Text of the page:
Directors at local food cupboards say their client bases have grown this holiday season because of the increase in layoffs during the recession."We've seen a dramatic increase in clients," said Donna Hartman, food cupboard coordinator at the Cares Food Network in West Chester. "A lot of people are getting laid off and also not getting their food stamps, which has contributed to the increase."

In October 2007, the food bank at Cares Food Network served 798 people from 273 families, according to Hartman. This October, the food bank served 1,020 people from 315 families, she said.

Making matters worse, there-has also been a dramatic decrease in donations this holiday season, according to Hartman.

"Some of the big corporations that make donations haven't done it because they are also laying off people," said Hartman.

"People are very desperate out there," Jan Leaf, the Lord's Pantry director said.

Every year, the pantry allows eligible parents to fill out a sheet for Christmas gift requests for their children. The cutoff date is in September.

"This year, it's still coming," Leaf said, and the pantry is seeing more requests for clothing and bedding gifts rather than toys.

Several corporations, including McNeil Laboratories, that usually make donations to their associates are making the donations to the pantry, Leaf said. The pantry is not lacking donations right now.

"But after the holidays we will," Leaf said.

The increase in clients stems from layoffs, including some people whose jobs have been eliminated and never got a call back from employers, according to Carol Berger, of Phoenixville. She said many people also have had their hours cut or experienced cuts or eliminations to job benefits.

Between July and October, 110 families "that have never used our services before" sought the cupboard's help, Berger said.

In addition to food services, the cupboard helps with heat, utilities, electric and sewer problems if services are shut off or about to be shut off, according to Berger.

During the 2007 holiday season, the Kennett Area Community Services and Food Cupboard served 1,500 families, according to Executive Director Sandy Reynolds. This year that increased to 2,000 families, she said.

"We saw a lot of it (the increase) this past fall," Reynolds said. "We have people we haven't seen before or people who are back after many years."

Reynolds attributed the increase in clients last fall from the high cost of oil to heat homes and gasoline prices.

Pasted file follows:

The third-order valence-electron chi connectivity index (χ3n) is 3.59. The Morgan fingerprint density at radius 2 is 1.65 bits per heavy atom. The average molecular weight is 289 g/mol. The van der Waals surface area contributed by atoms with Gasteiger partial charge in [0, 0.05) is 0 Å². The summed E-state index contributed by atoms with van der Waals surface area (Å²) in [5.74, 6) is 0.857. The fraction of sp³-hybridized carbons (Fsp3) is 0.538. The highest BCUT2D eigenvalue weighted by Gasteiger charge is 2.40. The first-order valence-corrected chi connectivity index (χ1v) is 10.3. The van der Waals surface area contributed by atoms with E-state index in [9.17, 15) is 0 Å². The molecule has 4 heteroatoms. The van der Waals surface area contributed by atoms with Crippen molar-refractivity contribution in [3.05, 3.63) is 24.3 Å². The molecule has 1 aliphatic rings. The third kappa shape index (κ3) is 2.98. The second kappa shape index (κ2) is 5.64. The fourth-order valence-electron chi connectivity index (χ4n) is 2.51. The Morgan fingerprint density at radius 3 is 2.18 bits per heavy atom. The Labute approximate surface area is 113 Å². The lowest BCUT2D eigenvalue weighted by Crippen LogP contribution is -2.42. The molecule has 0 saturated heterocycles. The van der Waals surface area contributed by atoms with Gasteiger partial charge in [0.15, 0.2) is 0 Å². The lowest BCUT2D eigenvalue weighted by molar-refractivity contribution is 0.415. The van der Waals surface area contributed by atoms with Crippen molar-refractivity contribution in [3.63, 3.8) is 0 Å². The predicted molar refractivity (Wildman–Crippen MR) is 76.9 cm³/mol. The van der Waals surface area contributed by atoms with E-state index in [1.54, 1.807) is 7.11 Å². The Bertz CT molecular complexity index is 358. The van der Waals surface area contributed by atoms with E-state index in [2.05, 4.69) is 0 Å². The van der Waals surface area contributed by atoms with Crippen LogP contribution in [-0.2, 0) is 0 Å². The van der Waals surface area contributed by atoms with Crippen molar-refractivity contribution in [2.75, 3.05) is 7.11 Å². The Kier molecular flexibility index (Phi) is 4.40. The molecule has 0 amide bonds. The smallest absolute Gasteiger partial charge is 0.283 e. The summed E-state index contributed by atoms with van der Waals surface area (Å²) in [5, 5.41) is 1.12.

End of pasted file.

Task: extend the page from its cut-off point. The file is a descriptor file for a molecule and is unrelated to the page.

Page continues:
"This year is the first year we can't do any more food baskets," she said. "I really have to draw the line."

Last year, Kennett cupboard made 400 food baskets during the holiday season, according to Reynolds. This year the food cupboard made 600 baskets.

"We've increased the baskets because we anticipated the need, but the need is greater than what we anticipated," Reynolds said.

Like other food cupboards in Chester County, there has been a decrease in donations.

"Last August, the cupboards were bare," Reynolds said. "It was critical. I made phone calls to a couple of churches in the area and we've been fine since then."

The number of people using services at a cupboard in Coatesville has doubled, according to Elsie Spann, an adviser to volunteers at Coatesville Emergency Food.

"We've seen an increase in the people but not in the donations," Spann said.

In Oxford, there's also been an increase in residents using food cupboard services.

"We have had a 40 percent increase in the number of requests for food from our food cupboard for the first four months of our fiscal year which started in July over the same time period last year," said Cheryl McDonnell, executive director for the Oxford Area Neighborhood Services, in an e-mail message.

"Donations of food during September and October were down significantly, but donations have increased in November and so far in December. Donations have come from individuals as well as food collections from churches, schools and local organizations, including the Southern Chester County YMCA."

In November 2007, the Oxford cupboard provided food to 39 households, according to McDonnell. This November, the cupboard served 55 households, she said.

McDonnell said monetary donations from individuals for the food cupboard and the center's other programs have seen a decrease over last year.

"While we have seen some monetary donations from local churches being scaled back, other local churches have increased their monetary support," McDonnell said.

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